by Levi Russell
Is it possible to bring expert opinion to bear on policy without the current system of administrative bureaucracy? That was the question on my mind when I read this post by my former colleague Tiffany Dowell at Texas A&M. The specific case discussed in Tiffany's post is a jurisdictional dispute against the Army Corps of Engineers (an administrative bureaucracy charged with enforcing much of US federal environmental policy) regarding a provision of the Waters of the United States (WOTUS) rule.
I won't get into the specifics of the WOTUS rule here. The point I want to make is broader, namely that we are not using courts as much as we could to accomplish policy goals. Currently at the federal level, the Executive branch has broad powers to interpret legislation, to write regulations that are legally binding for everyone, and to enforce those regulations without much interference from the Judicial branch.
The problem is that administrative bureaucracies have little incentive to consider potential unintended consequences and do a poor job of accounting for the costs of regulations. If, to fix these relatively poor incentives, the power of the bureaucracies is reduced, where would it go? Some of it could go to the Legislature and the rest might be entrusted to the Judicial branch directly. These two branches might do a better job of enforcing things like non-point- (in the case of the Legislature) and point-source (in the case of the Judicial branch) pollution since they're more directly bound by public scrutiny (Legislature) or hundreds of years of nuisance law (Judiciary).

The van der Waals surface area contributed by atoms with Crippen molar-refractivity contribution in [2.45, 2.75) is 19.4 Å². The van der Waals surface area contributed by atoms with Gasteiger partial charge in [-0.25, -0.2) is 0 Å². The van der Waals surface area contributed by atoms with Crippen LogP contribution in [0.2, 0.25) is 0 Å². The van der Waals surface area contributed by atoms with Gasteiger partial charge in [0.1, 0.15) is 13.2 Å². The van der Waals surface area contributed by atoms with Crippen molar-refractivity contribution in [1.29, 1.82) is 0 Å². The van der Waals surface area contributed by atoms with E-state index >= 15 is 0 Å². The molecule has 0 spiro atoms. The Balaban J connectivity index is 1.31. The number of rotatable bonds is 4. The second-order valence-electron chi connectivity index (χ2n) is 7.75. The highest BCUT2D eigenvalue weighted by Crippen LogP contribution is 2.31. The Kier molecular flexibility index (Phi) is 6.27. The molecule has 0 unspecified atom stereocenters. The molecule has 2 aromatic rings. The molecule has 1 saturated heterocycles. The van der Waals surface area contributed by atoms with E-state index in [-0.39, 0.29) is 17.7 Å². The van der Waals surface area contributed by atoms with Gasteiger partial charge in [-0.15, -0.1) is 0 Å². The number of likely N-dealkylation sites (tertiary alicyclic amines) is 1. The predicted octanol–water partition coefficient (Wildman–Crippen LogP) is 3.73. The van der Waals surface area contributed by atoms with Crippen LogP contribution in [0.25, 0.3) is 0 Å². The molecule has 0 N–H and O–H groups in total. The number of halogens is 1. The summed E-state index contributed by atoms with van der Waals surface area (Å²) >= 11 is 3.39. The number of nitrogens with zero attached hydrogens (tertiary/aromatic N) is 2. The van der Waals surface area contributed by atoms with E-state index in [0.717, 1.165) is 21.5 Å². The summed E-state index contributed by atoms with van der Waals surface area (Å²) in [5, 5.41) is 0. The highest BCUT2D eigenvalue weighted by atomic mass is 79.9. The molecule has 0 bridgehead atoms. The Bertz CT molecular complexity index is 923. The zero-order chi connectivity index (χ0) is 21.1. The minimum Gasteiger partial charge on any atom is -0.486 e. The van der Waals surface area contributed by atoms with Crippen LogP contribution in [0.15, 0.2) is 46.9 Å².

What about expertise? Don't the administrative bureaucracies bring a lot of brain power to these regulatory problems? Definitely, but such expertise is often called on in legislative committees and on the witness stand in court cases. It doesn't require one to be flippant about environmental problems to suggest that there are, potentially, better institutional models to deal with things like pollution and environmental quality.